When do we use the 3rd conditional?
The third conditional: if ... had done x
I didn't pass the exam. But if I had passed it, I would have registered for the civil engineering course at Nottingham Trent university. We didn't manage to get there by nightfall. But if we had (managed to get there), we would have slept in a comfortable bed and not on the ground.
I received some really excellent training for this job.
- Had I not been trained in this way, I wouldn't have survived in the job for very long.
- When my car broke down, I had to run very fast all the way to the station.
- If I hadn't run so fast, I would surely have missed the train.
The third conditional: if had(n't) been -ing
You were driving so fast.
If you hadn't been driving so fast, the accident would never have happened.
If you hadn't been looking out of the window at that moment, you wouldn't have witnessed the crime.
would've / might'veNote that if we want to introduce the idea of possibility into our assertion in the main clause, might've done can be used as an alternative to would've done:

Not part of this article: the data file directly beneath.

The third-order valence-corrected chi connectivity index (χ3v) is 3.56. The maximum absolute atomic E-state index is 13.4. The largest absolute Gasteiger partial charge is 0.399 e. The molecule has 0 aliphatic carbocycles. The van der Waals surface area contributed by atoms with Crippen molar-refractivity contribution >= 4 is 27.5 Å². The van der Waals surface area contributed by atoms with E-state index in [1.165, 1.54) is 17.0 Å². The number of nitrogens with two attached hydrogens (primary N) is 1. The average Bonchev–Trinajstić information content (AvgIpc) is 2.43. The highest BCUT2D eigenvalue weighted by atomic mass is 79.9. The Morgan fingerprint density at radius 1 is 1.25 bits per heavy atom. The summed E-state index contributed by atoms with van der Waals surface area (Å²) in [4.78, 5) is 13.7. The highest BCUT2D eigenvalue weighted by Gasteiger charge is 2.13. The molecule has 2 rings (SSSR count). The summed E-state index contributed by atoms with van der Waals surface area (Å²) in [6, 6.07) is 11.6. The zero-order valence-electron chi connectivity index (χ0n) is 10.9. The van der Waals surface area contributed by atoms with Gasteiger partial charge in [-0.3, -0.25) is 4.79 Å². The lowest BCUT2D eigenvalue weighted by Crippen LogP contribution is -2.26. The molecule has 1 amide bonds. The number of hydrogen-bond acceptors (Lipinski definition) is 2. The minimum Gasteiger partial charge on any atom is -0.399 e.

If you hadn't been looking out the window just then, you might not have seen the crime being committed.
It's a pity you weren't wearing your glasses. If you had been wearing them, you might've noticed that it was a bull, not a cow, that was charging towards us.
would've / could've
- I am an adopted and unhappy child.
I often think that If my real mother had kept me, I could've danced in the street to earn money for us both.
- My dancing feet would have softened the hearts of the passers-by and they would've thrown money into the hat in front of us.
IF Condition + past perfect Result Would have + past participle
- If I had known, I would have helped.
I didn't know and didn't help. I'm sure I would have helped
- If I had known, I could have helped.
Although this didn't happen, the result is only a possibility.
- If I had known, I might have helped.
Although this didn't happen, the result is only a possibility
- If you had known, you should have helped.
Although this didn't happen, it is only a good suggestion or piece of advice.
The condition with no possibility
The first conditional and second conditionals talk about the future. With the third conditional we talk about the past. We talk about a condition in the past that did not happen. That is why there is no possibility for this condition. The third conditional is also like a dream, but with no possibility of the dream coming true.
In formal English, 'If I had known...' becomes 'Had I known...'